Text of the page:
[Show abstract][Hide abstract] ABSTRACT: HIV-1 transmitted drug resistance (TDR) could reverse the gains of antiretroviral rollout. To ensure that current first-line therapies remain effective, TDR levels in recently infected treatment-naive patients need to be monitored. A literature review and data mining exercise was carried out to determine the temporal trends in TDR in South Africa. In addition, 72 sequences from seroconvertors identified from Africa Centre's 2010 HIV surveillance round were also examined for TDR. Publicly available data on TDR were retrieved from GenBank, curated in RegaDB, and analyzed using the Calibrated Population Resistance Program. There was no evidence of TDR from the 2010 rural KwaZulu Natal samples. Ten datasets with a total of 1618 sequences collected between 2000 and 2010 were pooled to provide a temporal analysis of TDR. The year with the highest TDR rate was 2002 [6.67%, 95% confidence interval (CI): 3.09-13.79%; n=6/90]. After 2002, TDR levels returned to <5% (WHO low-level threshold) and showed no statistically significant increase in the interval between 2002 and 2010. The most common mutations were associated with NNRTI resistance, K103N, followed by Y181C and Y188C/L. Five sequences had multiple resistance mutations associated with NNRTI resistance. There is no evidence of TDR in rural KwaZulu-Natal. TDR levels in South Africa have remained low following a downward trend since 2003. Continuous vigilance in monitoring of TDR is needed as more patients are initiated and maintained onto antiretroviral therapy.
AIDS research and human retroviruses 01/2012; 28(6):558-65. · 2.18 Impact Factor
[Show abstract][Hide abstract] ABSTRACT: Drug-resistant (DR) HIV emerges during combined antiretroviral treatment (cART), creating concern about widespread transmission of DR-HIV as cART is expanded in resource-limited countries. The aim of this study was to determine the predominant HIV-1 subtypes and prevalence of transmitted DR mutations among antiretroviral-naïve patients in Iran.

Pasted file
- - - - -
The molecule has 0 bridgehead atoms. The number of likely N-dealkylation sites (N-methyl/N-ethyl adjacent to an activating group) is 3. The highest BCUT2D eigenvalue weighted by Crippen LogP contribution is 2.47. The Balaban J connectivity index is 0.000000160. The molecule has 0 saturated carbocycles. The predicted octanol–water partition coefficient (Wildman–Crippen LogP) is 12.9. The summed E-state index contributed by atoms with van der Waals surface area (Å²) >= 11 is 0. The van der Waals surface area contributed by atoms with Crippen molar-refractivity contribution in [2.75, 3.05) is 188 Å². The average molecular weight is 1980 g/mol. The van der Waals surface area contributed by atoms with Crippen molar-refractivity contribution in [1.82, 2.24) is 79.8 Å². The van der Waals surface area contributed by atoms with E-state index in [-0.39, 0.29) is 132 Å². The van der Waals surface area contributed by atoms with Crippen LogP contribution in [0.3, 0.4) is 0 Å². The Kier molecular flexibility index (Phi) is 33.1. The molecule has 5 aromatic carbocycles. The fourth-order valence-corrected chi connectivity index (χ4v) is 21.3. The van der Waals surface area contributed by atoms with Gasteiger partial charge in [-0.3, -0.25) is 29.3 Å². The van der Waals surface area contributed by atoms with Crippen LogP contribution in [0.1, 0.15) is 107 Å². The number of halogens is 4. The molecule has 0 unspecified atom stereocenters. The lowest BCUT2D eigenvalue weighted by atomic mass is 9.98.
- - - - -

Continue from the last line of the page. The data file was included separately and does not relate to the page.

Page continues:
To monitor transmission of DR HIV, a threshold surveillance based on the world health organization (WHO) guidelines was implemented in Iran.
For this HIVDR threshold surveillance study, blood samples were collected from 50 antiretroviral-naïve HIV-1-infected patients. Antiretroviral-resistant mutations were determined by sequencing HIV-1 protease, reverse transcriptase and integrase regions. The HIV-1 subtype was determined by sequencing the p17 and C2-V5 regions of the gag and env genes, respectively.
Phylogenetic analyses of the sequenced regions revealed that 45 (95.7%) of 47 samples that were successfully obtained were CRF35_AD. The remaining two cases were subtype B (2.1%) and CRF01_AE (2.1%). Consistent results were obtained also from Env and Gag sequences. Regarding prevalence of transmitted DR viruses, two cases were found to harbor reverse transcriptase-inhibitor-resistant mutations (4.3%). In addition, although not in the WHO list for surveillance of transmitted mutations, 13 minor protease-inhibitor-resistant mutations listed in the International AIDS Society-USA panel of drug resistance mutations were found. No DR mutations were detected in the integrase region.
Our study clarified that CRF35_AD is the major subtype among HIV-1-infected patients in Iran. According to the WHO categorization method of HIVDR threshold survey, the prevalence of transmitted drug resistant HIV in Iran was estimated as moderate (5-15%).
PLoS ONE 04/2013; 8(4):e61864. · 3.53 Impact Factor
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